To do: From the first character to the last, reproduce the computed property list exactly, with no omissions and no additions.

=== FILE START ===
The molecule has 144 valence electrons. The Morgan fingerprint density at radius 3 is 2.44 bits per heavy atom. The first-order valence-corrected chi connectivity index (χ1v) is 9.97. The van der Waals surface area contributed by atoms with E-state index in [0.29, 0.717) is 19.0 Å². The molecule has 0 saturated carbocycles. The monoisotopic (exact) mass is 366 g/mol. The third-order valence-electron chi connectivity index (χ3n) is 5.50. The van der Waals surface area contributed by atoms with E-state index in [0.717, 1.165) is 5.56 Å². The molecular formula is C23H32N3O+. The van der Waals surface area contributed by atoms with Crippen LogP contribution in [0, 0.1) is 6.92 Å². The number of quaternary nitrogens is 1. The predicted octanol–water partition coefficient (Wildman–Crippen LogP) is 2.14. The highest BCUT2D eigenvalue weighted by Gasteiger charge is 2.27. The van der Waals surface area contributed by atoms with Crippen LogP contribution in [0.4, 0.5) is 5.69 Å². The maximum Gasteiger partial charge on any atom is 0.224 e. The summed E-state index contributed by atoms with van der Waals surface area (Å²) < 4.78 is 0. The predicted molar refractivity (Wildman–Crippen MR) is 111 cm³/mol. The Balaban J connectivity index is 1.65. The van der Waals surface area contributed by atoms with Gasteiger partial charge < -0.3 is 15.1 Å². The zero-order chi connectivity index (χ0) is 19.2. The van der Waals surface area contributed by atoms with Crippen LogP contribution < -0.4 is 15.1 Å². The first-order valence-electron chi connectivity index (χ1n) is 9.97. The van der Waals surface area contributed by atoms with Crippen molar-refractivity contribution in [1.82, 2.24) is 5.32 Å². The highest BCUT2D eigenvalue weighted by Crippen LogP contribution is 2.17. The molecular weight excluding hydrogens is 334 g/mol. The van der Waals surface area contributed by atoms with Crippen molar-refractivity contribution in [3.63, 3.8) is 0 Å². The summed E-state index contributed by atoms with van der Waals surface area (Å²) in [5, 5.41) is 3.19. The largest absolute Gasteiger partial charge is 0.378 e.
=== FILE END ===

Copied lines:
The molecule has 144 valence electrons. The Morgan fingerprint density at radius 3 is 2.44 bits per heavy atom. The first-order valence-corrected chi connectivity index (χ1v) is 9.97. The van der Waals surface area contributed by atoms with E-state index in [0.29, 0.717) is 19.0 Å². The molecule has 0 saturated carbocycles. The monoisotopic (exact) mass is 366 g/mol. The third-order valence-electron chi connectivity index (χ3n) is 5.50. The van der Waals surface area contributed by atoms with E-state index in [0.717, 1.165) is 5.56 Å². The molecular formula is C23H32N3O+. The van der Waals surface area contributed by atoms with Crippen LogP contribution in [0, 0.1) is 6.92 Å². The number of quaternary nitrogens is 1. The predicted octanol–water partition coefficient (Wildman–Crippen LogP) is 2.14. The highest BCUT2D eigenvalue weighted by Gasteiger charge is 2.27. The van der Waals surface area contributed by atoms with Crippen LogP contribution in [0.4, 0.5) is 5.69 Å². The maximum Gasteiger partial charge on any atom is 0.224 e. The summed E-state index contributed by atoms with van der Waals surface area (Å²) < 4.78 is 0. The predicted molar refractivity (Wildman–Crippen MR) is 111 cm³/mol. The Balaban J connectivity index is 1.65. The van der Waals surface area contributed by atoms with Gasteiger partial charge < -0.3 is 15.1 Å². The zero-order chi connectivity index (χ0) is 19.2. The van der Waals surface area contributed by atoms with Crippen LogP contribution < -0.4 is 15.1 Å². The first-order valence-electron chi connectivity index (χ1n) is 9.97. The van der Waals surface area contributed by atoms with Crippen molar-refractivity contribution in [1.82, 2.24) is 5.32 Å². The highest BCUT2D eigenvalue weighted by Crippen LogP contribution is 2.17. The molecular weight excluding hydrogens is 334 g/mol. The van der Waals surface area contributed by atoms with Crippen molar-refractivity contribution in [3.63, 3.8) is 0 Å². The summed E-state index contributed by atoms with van der Waals surface area (Å²) in [5, 5.41) is 3.19. The largest absolute Gasteiger partial charge is 0.378 e.